Maria Elena Valenzuela and Juliana Martínez, the lead researchers on the study, believe that the state must move towards universal work-family reconciliation policies, so that family responsibilities are not a millstone weighing women down and hindering their personal realisation and welfare.

“The State has a crucial role to play in the development of services that are not restricted to those who can pay for them or are formally employed,” said the researchers. A solution could be to improve the capacity of social security systems through the provision of care services or subsidies to hire paid help, they added.

Women deal with it everyday

Morela Alcalá, from Venezuela, has never heard of this study. Like millions of other women in the region, she gets up at dawn to make breakfast for the family, prepare the lunch her children will take to school, leave dinner ready for the evening, and set out the heart medicine for her ailing mother.

In Latin America, not only do nursing homes for the elderly often provide inadequate care; they are also very expensive and thus only available to middle-class and wealthy families.

Alcalá is separated from her husband and works as a manicurist Tuesday to Saturday in a hair salon in Caracas. It takes her three hours to get to and from work. But she tries to compensate the long haul by “getting some shuteye” on the bus. “I’m beat,” she told IPS. When she gets up in the morning it’s still dark out, and when she comes back home, her two kids have already finished the dinner she prepared before leaving for work.

She also has to care for her sick mother. On Mondays, she takes her mother to the doctor. Mondays are the most exhausting days, because she does the cooking for the rest of the week, goes to the market, and does the ironing. When she goes to work, it worries her to have to leave her mother alone. Fortunately, two neighbours drop in to check on her every day.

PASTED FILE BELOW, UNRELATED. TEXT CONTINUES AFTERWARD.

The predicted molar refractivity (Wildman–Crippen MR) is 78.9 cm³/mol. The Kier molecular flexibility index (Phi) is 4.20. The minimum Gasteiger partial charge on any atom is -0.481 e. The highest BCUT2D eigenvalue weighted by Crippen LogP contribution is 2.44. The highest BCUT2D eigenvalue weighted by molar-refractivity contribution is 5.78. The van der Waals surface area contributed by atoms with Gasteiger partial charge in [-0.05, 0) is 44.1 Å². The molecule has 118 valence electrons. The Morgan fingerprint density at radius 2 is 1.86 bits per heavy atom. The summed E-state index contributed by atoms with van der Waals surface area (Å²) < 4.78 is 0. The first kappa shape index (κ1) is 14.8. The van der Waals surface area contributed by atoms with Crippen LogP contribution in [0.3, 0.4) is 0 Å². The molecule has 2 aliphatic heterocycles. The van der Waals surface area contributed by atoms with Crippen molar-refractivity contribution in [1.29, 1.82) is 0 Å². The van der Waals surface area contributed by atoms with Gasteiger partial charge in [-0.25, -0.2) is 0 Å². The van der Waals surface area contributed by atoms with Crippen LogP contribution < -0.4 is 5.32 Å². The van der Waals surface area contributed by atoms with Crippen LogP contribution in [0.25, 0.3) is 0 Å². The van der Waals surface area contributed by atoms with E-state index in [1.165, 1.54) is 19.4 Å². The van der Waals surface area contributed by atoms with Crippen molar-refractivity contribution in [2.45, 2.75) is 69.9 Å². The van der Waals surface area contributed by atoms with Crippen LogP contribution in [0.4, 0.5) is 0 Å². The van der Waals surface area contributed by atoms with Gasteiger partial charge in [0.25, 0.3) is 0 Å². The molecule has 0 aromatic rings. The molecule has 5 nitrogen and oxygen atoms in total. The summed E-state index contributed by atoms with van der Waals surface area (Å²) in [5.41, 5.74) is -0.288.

The study reveals that the traditional family model – where the husband is the breadwinner and the wife a homemaker – has become the exception. A third of all households are now headed by women, who more often than not are employed in the informal sector, earning low wages, working long hours, and having no medical or social security coverage.

When Alcalá needs to take the day off from work because her mother comes down with something or is in the hospital, her employer is understanding, but her pay is still affected because she misses out on the percentage she receives for each customer she sees and on the tips, both of which are a major part of her income.

Nine percent of the population in Latin America are elderly people, and their care places an increasingly greater strain on families. In five years, the percentage of seniors will have grown to 13 percent, and by 2050, it will be above 23 percent. Only the more affluent can hire paid caregivers to cope with their elderly relatives.